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South Sudan's government has agreed to an immediate ceasefire after nearly two weeks of heavy fighting with rebels, East African leaders announced Friday.
A meeting of regional leaders in Nairobi "welcomed the commitment by the Government of the Republic of South Sudan to an immediate cessation of hostilities," and told South Sudan's former vice president Riek Machar to "make similar commitments".
They also gave Machar and President Salva Kiir four days to hold face-to-face talks and halt fighting, pledging unspecified "further action" if the civil war continued.
The fighting in the world's newest nation broke out on December 15 after Machar, who was sacked in July, was accused of attempting a coup. The UN says thousands of people have been killed and over 120,000 forced to flee their homes, including 63,000 sheltering in UN peacekeeping bases.
Clashes have been reported in half of South Sudan's 10 states, with the violence taking on an ethnic dimension, pitting members of Kiir's Dinka tribe against Machar's Nuer community and atrocities reported to have been carried out by both sides.
The Intergovernmental Authority on Development regional grouping urged both sides "to refrain from steps that will inflame the conflict further, particularly along ethnic and sectarian lines."
The statement appeared to provide the first glimmer of hope for a ceasefire since the fighting began, but comes as both sides remain locked in fierce battles for control of several strategic oil-producing areas in the north of the country.
Witnesses have reported heavy clashes in Malakal, capital of the oil-producing Upper Nile State, and both government forces allied to the president and rebels loyal to Machar insisting they were in control after days of street battles.
A rebel spokesman in the area, Moses Ruai Lat, said "the whole of Malakal" was now in the hands of Machar's loyalists, who already control Bentiu, capital of the neighbouring oil-producing Unity State.
"All those forces who are loyal to the president have been cleared and the former governor of Upper Nile, Simon Kun Poch, is on the run," he told AFP.
But South Sudanese Defence Minister Kuol Manyang Juuk dismissed the claim as "disinformation".
"The elements loyal to Riek Machar were defeated and they are no longer in Malakal. The town is under full government control," he said, adding that government troops -- the Sudan People's Liberation Army (SPLA) -- were reinforcing their presence in the town.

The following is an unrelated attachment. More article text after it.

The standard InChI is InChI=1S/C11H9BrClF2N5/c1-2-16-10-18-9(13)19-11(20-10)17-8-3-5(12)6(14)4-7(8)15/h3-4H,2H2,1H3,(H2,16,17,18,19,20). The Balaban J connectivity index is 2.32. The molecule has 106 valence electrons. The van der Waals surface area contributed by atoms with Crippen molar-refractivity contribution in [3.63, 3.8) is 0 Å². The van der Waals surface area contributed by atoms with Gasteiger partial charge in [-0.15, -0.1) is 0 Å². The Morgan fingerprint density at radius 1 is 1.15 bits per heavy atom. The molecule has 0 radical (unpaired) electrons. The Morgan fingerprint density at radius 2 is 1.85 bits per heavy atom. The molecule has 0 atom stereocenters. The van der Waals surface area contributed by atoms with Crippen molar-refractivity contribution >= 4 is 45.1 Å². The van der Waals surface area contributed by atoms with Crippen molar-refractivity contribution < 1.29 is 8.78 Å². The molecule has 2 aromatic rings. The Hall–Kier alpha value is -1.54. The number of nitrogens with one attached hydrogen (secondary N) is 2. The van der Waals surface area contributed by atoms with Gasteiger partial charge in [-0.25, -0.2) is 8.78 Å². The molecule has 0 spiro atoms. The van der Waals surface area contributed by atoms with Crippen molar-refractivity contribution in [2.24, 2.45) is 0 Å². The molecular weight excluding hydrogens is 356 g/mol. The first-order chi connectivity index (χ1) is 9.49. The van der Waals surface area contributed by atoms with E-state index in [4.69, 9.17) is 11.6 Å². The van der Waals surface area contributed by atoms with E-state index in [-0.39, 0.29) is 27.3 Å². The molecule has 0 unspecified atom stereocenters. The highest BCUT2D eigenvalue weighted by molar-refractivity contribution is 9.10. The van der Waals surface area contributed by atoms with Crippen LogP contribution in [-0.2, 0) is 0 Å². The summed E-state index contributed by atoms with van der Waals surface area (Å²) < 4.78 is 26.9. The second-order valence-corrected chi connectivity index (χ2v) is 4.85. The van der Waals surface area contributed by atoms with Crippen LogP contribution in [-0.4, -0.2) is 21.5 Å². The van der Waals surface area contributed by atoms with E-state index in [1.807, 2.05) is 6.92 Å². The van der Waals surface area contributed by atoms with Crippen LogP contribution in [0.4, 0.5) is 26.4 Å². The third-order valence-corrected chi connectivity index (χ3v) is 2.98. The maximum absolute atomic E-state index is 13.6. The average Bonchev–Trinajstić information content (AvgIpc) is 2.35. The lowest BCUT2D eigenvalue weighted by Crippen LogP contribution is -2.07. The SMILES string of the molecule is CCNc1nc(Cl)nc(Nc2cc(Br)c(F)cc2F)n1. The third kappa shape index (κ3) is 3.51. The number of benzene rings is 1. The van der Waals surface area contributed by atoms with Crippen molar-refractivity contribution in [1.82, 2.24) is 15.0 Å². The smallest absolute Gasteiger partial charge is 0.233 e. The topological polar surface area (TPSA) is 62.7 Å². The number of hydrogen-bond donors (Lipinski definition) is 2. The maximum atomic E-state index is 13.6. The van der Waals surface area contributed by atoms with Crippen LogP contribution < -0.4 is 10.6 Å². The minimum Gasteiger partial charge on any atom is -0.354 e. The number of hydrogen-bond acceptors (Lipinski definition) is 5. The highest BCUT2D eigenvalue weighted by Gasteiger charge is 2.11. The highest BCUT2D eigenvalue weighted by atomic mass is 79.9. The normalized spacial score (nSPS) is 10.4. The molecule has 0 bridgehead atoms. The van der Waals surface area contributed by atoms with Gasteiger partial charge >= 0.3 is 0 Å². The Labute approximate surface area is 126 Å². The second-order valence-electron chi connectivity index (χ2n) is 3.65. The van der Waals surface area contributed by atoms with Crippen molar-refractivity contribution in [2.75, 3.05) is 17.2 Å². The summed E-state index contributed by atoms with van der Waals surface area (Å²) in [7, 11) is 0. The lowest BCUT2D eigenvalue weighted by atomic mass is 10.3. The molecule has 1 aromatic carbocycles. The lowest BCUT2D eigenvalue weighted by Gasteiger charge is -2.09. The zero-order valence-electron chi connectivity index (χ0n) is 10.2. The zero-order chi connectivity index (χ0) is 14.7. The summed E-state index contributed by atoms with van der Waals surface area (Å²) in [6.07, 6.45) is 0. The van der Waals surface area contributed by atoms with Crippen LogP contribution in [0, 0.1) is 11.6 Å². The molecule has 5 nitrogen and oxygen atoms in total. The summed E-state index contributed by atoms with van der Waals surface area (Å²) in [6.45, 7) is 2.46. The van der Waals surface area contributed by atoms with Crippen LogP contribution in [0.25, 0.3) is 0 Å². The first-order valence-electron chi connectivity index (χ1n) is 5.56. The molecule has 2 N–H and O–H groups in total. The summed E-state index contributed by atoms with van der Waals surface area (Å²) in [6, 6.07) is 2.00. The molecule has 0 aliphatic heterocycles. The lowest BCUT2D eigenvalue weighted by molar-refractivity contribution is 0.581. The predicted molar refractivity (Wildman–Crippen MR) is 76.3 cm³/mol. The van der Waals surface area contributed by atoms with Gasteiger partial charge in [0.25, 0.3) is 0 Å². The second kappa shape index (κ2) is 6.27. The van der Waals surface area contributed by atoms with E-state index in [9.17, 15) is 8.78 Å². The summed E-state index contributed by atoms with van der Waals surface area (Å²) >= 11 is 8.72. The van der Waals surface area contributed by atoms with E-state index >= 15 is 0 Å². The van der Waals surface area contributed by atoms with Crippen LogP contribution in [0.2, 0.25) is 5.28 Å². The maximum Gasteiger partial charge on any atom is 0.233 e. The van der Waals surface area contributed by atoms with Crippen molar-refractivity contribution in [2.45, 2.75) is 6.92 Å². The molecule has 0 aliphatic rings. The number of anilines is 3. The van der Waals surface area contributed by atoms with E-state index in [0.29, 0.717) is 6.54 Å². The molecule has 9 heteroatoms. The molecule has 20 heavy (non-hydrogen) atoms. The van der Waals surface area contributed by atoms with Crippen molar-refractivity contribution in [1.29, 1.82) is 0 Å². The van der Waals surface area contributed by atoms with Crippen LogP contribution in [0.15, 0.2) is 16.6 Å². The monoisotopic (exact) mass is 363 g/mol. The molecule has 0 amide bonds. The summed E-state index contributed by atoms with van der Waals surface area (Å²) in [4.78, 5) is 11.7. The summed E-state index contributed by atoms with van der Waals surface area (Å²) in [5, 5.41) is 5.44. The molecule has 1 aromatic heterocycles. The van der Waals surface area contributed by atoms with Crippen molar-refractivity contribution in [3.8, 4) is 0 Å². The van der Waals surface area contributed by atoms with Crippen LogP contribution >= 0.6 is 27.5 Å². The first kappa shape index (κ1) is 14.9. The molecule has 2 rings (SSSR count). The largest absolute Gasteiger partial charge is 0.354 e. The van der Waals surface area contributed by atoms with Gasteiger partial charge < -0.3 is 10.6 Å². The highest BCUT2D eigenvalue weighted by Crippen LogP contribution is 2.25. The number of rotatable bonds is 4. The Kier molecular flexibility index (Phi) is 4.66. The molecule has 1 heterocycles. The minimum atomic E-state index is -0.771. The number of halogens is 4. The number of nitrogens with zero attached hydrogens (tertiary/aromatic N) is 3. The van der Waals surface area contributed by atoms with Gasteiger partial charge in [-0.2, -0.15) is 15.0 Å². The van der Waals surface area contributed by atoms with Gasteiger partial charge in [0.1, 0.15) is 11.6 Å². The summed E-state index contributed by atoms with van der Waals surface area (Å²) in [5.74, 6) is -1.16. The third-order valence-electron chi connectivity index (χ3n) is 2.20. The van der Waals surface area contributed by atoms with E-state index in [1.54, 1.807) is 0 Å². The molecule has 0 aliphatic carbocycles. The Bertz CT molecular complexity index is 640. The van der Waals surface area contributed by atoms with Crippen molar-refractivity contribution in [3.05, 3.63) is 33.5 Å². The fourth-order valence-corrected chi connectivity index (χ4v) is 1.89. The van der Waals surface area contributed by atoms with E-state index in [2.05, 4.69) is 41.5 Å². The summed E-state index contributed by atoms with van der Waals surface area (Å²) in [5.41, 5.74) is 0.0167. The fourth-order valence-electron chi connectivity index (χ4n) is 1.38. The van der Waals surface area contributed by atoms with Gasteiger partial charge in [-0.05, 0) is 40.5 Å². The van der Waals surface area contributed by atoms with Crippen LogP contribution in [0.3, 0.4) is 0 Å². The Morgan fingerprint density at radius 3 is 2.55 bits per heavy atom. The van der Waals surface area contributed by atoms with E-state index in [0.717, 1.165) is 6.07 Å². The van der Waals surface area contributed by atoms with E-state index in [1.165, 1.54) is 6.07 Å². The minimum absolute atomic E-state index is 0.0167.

The government has already said it is preparing an attack against Bentiu.
UN rushes to boost peacekeepers
The United Nations meanwhile announced extra troops and "critical assets" like helicopters would be on the ground by Saturday. UN officials have admitted to being badly overstretched and unable to cope with the dual role of protecting as well as feeding and sheltering terrified civilians.
The UN Security Council agreed Tuesday to nearly double the size of its mission known as UNMISS, allowing for up to 12,500 soldiers and 1,300 police, after the violence raged out of control.
UN special envoy Hilde Johnson has said UN troops were "overstretched" and needed extra manpower to be deployed with "unprecedented speed".
Johnson said the UN peacekeeping office was "working around the clock" to get assets for its South Sudan mission from other deployments in Africa, notably in the Democratic Republic of Congo, Sudan's Darfur region and Liberia.
Witnesses have reported massacres, summary executions and rapes, and UN Secretary General Ban Ki-moon has promised those responsible would be "held accountable".
The IGAD statement also condemned "criminal acts of murder, sexual violence, looting and other criminal acts against civilians and unarmed combatants by any actor."
China has also said it would soon dispatch its special envoy for African affairs to South Sudan. China is the main buyer of South Sudan's oil, and has invested heavily in oil infrastructure and pipelines that carry crude from Unity and Upper Nile States.
Crude prices have edged higher because of the fighting as oil production, which accounts for more than 95 percent of South Sudan's economy, was dented by the violence and oil workers evacuated.